The Daily Score recently posted an excellent analysis of the Puget Sound Regional Council’s study on tolling. The study investigates the effectiveness of tolls at reducing congestion but also tackles the issue of tolling fairness head on. From the DS post:
But the benefits of tolling aren’t spread around evenly. Instead, congestion pricing would create “winners” and “losers.” The biggest “winners” would be drivers whose time is worth a lot of money: commercial truckers most of all, but also wealthy private citizens. (If you make $100 per hour, spending $5 to save 15 minutes is a bargain!) Transit riders would also win, since they’ll face shorter travel times at no personal cost.
The “losers” would include people priced off the roadway–folks who’d prefer to drive, but can’t afford to–as well as those who would keep on driving, but pay more in tolls than they receive in time benefits. Perhaps worst-off would be the folks who succumbed to the “drive ’til you qualify” phenomenon: families who moved to a distant suburb where housing seemed more affordable, but where transit simply isn’t an option and car-dependence is the norm.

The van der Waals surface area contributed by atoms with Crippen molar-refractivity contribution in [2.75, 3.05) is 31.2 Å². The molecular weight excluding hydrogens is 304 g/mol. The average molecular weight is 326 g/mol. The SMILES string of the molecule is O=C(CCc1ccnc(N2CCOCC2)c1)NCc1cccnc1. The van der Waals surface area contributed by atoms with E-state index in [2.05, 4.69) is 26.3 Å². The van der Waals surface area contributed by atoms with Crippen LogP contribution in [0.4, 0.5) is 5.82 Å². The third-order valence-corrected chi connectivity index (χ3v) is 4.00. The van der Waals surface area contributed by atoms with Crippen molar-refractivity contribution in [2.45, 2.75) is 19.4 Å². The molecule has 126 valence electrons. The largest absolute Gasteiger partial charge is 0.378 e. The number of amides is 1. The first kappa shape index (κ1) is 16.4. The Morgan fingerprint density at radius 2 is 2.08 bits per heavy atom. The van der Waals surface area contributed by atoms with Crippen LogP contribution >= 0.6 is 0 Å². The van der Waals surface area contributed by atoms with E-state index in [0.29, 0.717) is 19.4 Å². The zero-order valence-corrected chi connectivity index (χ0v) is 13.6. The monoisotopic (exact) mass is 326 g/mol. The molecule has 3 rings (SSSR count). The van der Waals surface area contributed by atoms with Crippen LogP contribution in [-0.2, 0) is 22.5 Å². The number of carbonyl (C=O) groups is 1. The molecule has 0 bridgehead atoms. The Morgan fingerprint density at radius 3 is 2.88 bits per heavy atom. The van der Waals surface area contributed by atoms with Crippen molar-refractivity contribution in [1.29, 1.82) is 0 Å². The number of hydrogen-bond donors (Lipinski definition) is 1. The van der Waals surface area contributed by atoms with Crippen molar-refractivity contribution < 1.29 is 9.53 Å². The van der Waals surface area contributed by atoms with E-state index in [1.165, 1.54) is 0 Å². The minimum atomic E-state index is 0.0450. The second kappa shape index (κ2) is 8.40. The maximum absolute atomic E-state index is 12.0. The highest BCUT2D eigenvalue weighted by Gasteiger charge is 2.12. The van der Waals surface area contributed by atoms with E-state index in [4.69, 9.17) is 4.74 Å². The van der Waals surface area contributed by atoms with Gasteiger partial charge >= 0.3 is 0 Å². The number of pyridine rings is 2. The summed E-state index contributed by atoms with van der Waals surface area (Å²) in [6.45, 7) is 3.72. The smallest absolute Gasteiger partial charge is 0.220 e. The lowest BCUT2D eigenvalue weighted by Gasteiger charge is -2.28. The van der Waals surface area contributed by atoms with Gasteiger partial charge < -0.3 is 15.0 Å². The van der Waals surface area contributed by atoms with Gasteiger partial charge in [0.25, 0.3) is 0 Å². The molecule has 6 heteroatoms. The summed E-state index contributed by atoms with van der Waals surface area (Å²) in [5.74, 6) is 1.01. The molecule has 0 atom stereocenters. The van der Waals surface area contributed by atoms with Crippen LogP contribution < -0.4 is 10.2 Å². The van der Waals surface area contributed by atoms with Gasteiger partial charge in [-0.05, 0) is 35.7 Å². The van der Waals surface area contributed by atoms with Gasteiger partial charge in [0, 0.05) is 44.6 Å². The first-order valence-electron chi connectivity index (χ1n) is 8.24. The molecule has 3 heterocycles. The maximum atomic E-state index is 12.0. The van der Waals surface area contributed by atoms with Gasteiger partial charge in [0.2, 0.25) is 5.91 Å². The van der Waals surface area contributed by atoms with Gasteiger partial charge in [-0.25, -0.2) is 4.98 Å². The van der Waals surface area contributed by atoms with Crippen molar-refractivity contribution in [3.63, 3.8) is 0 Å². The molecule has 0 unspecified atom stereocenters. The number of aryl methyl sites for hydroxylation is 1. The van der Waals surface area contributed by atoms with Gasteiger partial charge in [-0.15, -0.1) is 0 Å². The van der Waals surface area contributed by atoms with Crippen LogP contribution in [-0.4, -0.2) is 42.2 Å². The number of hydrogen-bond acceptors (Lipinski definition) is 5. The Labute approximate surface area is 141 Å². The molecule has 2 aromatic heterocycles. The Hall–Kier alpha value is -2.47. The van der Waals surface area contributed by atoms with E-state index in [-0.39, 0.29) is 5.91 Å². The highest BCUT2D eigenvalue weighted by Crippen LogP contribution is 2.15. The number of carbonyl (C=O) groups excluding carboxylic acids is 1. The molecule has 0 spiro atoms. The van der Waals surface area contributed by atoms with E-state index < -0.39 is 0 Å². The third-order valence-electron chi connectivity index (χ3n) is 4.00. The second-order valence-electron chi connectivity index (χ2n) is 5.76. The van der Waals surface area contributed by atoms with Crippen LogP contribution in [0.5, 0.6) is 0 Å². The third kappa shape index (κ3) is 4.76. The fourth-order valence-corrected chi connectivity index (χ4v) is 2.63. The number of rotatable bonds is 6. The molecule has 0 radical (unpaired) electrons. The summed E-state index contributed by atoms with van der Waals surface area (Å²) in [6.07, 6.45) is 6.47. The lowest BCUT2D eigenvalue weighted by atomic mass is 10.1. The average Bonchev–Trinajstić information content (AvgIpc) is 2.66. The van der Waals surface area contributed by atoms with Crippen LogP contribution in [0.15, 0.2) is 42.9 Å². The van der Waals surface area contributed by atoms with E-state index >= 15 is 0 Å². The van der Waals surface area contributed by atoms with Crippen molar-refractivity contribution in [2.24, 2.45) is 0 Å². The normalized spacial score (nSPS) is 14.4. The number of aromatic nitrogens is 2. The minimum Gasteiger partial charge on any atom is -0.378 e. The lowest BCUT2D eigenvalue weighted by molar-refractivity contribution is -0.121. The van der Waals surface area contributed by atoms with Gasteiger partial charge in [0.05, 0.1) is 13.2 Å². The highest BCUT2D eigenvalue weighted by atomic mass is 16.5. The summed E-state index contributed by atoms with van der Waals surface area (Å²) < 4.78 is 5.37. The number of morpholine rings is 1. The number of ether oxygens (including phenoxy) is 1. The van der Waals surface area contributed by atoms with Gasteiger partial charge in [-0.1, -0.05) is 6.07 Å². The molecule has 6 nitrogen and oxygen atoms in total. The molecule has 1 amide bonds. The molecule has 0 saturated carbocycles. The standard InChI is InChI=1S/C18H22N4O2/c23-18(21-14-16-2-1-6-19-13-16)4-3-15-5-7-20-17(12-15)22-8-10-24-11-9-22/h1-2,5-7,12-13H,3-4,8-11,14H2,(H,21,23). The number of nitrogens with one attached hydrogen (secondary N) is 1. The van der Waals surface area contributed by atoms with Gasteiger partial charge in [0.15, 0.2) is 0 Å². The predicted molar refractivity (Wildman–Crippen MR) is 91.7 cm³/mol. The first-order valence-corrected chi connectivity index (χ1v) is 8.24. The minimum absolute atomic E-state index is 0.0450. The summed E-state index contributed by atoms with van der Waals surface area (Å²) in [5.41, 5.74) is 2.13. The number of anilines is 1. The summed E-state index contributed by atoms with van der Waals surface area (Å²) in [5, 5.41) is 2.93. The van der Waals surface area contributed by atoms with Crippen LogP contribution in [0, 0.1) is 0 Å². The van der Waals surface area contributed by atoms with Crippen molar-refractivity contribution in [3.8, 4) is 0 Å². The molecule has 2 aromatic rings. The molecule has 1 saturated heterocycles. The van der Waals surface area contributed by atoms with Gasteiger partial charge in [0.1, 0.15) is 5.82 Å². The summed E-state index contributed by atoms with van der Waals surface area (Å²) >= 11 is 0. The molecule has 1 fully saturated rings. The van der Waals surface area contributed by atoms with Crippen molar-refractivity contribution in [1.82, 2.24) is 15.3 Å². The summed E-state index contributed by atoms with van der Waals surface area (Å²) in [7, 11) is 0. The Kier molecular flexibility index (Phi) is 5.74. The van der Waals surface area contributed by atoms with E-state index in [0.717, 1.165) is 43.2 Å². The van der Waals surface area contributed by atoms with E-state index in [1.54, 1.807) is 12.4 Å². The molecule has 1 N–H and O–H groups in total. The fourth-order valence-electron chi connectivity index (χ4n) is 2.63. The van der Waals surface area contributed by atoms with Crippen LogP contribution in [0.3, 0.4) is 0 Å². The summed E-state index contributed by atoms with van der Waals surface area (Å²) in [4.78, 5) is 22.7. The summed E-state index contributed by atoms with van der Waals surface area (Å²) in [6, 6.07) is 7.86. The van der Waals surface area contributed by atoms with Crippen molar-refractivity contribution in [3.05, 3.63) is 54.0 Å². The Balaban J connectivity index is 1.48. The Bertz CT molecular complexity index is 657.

But as the PSRC report points out, road tolling creates a stream of revenue that can be used to address these fairness questions head on.
The author goes on to point out that our current system (of providing free road space) is also unfair.
So in the end, the real debate isn’t be about whether congestion pricing can be fair. It’s about what kind of unfairness we’re willing to live with. Do we want the perceived unfairness of a system that asks people to pay for a limited resource? Or do we want the undeniable unfairness of a transportation system that makes it next-to-impossible to get by without a car?